Yom Rishon, 16 AdarI 5781
Sunday, 28 February 2021
Parashat Acharei-Kedoshim 2012

Parashat Acharei-Kedoshim by Rabbi Elli Tikvah Sarah
1 May 2012

Sex Lessons in the Torah[i]

This week’s double Torah portion, Acharey-Mot K’doshim, juxtaposes two very different themes, which look at first sight to be totally unrelated: sexual prohibitions on the one hand, and a code for ethical and just action, on the other. In fact, these two portions provide us with a Leviticus ‘sandwich’: the Holiness code of Leviticus19 sandwiched between laws against sexual misconduct in chapters 18 and 20

In Leviticus 18 and 20, the focus is on prohibited sexual acts – those between family members; a man and his neighbour’s wife[ii]; a man and a menstruating woman[iii], two men; a man or woman and an animal.· In all these cases, with the exception of bestiality, where initiation of the act by both sexes is conceived, the individual male is thesubject; the individual female is the object. And this perspective is reinforced in all the other references to sex in other legal texts in the Torah: a bride must be a virgin[iv]; a father is prohibited from making his daughter a prostitute[v]; sex out of wedlock is not punished as long as the woman is an un-betrothed virgin and the man who lies with her, marries her[vi].

Interestingly, however, in two key narrative passages dealing with exceptions to the taboo surrounding incest, the active role is taken by women.· Following the destructions of Sodom and Gomorrah, and the transformation of Lot’s wife into a pillar of salt[vii], Lot’s two daughters, left alone with their father, get him drunk on successive nights and lie with him, to ensure they have offspring[viii]. In another case where the future is at stake, Judah’s daughter-in-law, Tamar, childless because Onan has spilled his seed rather than produced a child in the name of his dead brother, Er (Tamar’s first husband), conceals her true identity with the garments of a prostitute and entices her father-in-law to lie with her so that she may conceive[ix].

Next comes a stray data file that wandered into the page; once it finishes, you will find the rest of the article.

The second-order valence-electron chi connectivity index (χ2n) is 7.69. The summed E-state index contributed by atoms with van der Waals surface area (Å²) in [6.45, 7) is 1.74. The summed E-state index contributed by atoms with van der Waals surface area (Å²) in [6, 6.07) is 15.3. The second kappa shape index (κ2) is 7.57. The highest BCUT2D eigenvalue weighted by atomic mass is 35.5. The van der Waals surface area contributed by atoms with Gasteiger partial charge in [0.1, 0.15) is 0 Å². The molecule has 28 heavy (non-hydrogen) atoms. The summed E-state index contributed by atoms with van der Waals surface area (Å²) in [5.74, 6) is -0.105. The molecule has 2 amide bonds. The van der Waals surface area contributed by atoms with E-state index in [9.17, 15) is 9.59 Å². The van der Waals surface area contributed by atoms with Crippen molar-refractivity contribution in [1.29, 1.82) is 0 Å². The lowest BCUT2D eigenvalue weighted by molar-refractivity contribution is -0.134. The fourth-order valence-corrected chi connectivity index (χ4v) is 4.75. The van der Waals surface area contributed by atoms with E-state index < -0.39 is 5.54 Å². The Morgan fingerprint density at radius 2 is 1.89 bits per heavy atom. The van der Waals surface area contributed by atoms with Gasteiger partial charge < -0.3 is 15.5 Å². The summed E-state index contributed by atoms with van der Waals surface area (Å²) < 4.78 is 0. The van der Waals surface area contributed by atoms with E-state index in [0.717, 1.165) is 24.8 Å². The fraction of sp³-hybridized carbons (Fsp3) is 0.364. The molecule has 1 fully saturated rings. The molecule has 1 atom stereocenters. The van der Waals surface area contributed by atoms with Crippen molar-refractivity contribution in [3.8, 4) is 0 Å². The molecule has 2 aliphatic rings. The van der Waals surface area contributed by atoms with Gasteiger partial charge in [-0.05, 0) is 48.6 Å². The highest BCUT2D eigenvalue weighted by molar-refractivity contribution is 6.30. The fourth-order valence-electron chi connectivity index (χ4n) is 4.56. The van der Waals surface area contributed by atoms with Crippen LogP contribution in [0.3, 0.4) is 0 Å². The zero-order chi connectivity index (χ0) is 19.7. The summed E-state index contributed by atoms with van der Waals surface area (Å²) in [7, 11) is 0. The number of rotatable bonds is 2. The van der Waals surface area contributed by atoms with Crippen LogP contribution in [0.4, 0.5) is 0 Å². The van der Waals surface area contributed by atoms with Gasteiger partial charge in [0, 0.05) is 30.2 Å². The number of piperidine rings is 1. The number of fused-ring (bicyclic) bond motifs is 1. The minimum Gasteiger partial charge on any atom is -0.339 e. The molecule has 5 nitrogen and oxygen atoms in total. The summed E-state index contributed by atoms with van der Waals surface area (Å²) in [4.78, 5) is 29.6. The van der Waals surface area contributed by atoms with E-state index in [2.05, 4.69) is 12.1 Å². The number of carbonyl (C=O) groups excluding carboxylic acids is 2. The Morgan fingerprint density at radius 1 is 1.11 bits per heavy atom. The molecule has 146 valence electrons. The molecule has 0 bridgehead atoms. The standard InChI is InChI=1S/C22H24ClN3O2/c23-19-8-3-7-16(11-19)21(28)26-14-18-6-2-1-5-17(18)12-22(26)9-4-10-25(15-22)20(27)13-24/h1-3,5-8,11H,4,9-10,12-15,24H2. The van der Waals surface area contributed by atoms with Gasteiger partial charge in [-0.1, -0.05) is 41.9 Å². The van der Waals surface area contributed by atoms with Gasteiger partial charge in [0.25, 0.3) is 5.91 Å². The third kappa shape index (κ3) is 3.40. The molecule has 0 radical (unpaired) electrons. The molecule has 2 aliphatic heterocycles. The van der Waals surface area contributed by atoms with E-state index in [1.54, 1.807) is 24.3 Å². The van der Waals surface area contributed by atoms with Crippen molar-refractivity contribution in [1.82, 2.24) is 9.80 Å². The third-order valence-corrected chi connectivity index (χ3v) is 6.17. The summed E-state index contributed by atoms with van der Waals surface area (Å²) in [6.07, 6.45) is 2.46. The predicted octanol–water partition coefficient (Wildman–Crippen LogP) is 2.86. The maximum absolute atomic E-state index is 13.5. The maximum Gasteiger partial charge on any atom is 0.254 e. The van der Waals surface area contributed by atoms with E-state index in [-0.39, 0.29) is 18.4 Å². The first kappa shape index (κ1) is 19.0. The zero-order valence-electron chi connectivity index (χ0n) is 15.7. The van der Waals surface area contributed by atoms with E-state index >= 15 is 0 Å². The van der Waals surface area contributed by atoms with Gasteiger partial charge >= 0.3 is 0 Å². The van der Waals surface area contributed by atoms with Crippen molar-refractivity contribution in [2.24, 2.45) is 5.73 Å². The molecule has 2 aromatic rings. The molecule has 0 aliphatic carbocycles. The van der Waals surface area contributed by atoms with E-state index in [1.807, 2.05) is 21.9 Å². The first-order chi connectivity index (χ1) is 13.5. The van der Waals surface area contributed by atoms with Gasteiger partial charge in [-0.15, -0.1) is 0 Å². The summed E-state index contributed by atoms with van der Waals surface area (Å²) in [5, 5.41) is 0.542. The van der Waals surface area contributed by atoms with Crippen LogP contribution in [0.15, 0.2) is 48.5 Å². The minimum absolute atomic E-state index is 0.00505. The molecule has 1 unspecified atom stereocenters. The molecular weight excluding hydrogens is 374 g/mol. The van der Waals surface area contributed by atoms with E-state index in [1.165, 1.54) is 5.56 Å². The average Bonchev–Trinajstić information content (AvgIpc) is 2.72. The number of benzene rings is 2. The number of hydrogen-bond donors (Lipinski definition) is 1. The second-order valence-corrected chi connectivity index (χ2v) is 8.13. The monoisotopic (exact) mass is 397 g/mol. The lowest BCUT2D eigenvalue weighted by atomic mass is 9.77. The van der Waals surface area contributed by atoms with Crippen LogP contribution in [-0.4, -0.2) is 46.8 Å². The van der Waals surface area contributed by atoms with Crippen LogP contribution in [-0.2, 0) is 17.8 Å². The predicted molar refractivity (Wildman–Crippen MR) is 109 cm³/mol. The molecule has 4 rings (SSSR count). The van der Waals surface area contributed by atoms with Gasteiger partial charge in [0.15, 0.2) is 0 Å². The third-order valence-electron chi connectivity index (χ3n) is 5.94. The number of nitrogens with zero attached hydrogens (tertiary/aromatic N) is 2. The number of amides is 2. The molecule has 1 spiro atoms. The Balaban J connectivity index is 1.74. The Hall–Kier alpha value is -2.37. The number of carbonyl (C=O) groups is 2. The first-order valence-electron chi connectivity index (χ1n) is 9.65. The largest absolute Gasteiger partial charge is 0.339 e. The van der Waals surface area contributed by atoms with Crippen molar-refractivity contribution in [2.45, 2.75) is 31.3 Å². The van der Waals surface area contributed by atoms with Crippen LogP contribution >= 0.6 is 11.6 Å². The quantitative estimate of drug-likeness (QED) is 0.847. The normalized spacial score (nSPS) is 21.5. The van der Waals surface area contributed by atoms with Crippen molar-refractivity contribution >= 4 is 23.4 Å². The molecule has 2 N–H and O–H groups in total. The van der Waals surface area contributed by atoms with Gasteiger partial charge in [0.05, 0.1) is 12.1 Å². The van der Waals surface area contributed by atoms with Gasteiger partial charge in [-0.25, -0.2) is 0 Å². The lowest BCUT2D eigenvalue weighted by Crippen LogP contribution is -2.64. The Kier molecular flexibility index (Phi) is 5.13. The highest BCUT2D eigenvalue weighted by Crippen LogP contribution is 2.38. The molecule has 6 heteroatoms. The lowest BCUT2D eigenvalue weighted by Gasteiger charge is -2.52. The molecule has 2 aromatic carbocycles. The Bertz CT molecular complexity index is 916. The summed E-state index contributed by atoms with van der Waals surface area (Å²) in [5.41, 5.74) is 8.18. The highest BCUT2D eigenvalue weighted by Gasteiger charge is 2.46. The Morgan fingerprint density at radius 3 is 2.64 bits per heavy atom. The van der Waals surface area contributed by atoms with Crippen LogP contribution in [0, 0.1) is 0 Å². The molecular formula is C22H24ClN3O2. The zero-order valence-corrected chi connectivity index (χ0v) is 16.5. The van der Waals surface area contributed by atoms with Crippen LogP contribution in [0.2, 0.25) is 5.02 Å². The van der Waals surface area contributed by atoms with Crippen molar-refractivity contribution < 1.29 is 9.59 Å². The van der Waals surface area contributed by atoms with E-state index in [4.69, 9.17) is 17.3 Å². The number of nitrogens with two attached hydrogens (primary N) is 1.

These two exceptions highlight the hierarchy of values implicit in the system of sex laws outlined in the Torah: ultimately, the imperative of reproduction is so important it may even over-rule incest taboos. What is more, ethicalconduct as such is a secondary consideration. The primary principle underlying the rules of sexual behaviour is the maintenance of social order and the preservation of the separateness of the people of Israel. The laws regulating sexual acts in Leviticus 18 and 20 are set in the context of the book’s concern with k’dushah – with setting apart: the offerings to be made on the altar from the remainder of property, the priests from the people, the people from the other nations. As the preamble to the sex rules in Leviticus 18 indicates, ethical issues are less relevant to the laws regulating sexual conduct than the need to ensure that the people do not follow the ways of Canaan or Egypt, but rather walk in the way of God[x].

But one rule in Leviticus 18, by contrast, does seem to emerge from a predominantly ethical concern. At verse 18 we read:
And you shall not take a woman to her sister, to be a rival to her, to uncover her nakedness, beside the other in her lifetime.